QUOTE (Doctor Funkenstein)
Unfortunately for your entire argument here, the rules already exist. All it takes is the removal of a single useless -- completely and UTTERLY useless -- limitation to fix everything.


Actually no. There is no information as to what percentage of a lifestyle is represented by parking, what percentage is represented by food, what percentage is represented by the nights out clubbing. It is really much less useless than you think. Someone who is less attached to the past rules would find it a very useful clarification that there is so much more to a lifestyle than a place to hang your hat.

QUOTE (Doctor Funkenstein)
Those lifestyle rules are about as simple as things get in this game. They're abstract, open to interpretation, and can easily be described as a multitude of things. Yet the one thing they're most useful for has been eradicated from the game for... no apparent reason whatsoever. Well, beyond the weak "we thought it cost a little too much, but still want to say [ . . . ]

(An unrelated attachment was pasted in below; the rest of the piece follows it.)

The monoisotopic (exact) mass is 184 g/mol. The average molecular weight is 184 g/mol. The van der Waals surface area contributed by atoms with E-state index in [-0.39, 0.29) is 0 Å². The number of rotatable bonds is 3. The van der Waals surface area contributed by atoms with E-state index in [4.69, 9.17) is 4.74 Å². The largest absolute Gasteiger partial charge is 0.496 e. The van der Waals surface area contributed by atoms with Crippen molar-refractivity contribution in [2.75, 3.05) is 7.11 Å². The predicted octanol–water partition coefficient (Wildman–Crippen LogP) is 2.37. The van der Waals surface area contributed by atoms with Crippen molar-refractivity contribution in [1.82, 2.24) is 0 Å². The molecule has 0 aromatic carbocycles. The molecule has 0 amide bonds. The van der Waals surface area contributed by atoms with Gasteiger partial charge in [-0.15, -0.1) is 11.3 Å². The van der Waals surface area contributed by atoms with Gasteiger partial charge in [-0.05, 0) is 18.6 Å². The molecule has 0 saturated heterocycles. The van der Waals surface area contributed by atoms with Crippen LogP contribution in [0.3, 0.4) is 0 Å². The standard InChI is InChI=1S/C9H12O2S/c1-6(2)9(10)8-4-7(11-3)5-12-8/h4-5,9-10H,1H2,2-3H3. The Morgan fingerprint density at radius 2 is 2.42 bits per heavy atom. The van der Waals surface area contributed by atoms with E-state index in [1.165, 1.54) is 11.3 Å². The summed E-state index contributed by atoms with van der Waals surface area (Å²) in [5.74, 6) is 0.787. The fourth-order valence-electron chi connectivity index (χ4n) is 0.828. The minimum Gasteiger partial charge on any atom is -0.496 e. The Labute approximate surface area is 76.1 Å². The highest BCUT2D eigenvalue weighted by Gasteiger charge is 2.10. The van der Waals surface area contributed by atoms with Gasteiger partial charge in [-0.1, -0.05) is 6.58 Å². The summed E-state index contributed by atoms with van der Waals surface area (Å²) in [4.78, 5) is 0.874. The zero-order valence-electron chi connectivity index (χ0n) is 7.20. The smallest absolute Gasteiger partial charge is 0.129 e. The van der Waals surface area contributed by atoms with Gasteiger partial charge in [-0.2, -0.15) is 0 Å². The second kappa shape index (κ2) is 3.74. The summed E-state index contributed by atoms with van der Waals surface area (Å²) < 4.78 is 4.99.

For someone who is new to Shadowrun and who doesn’t have the precedent from previous editions to make them think that you should have more than one lifestyle it probably poses no problem. If you haven’t played a ream of other characters who have all had a host of lifestyles in previous editions would you really be here complaining, or would you just think, well Derrel’s mini Storage charges about $300 for a 20’x30’ storage unit, so if that’s all I need I’ll just pay 300¥ a month, maybe a bit more for some local gang security, and never even have the concept of lifestyle enter into your mind...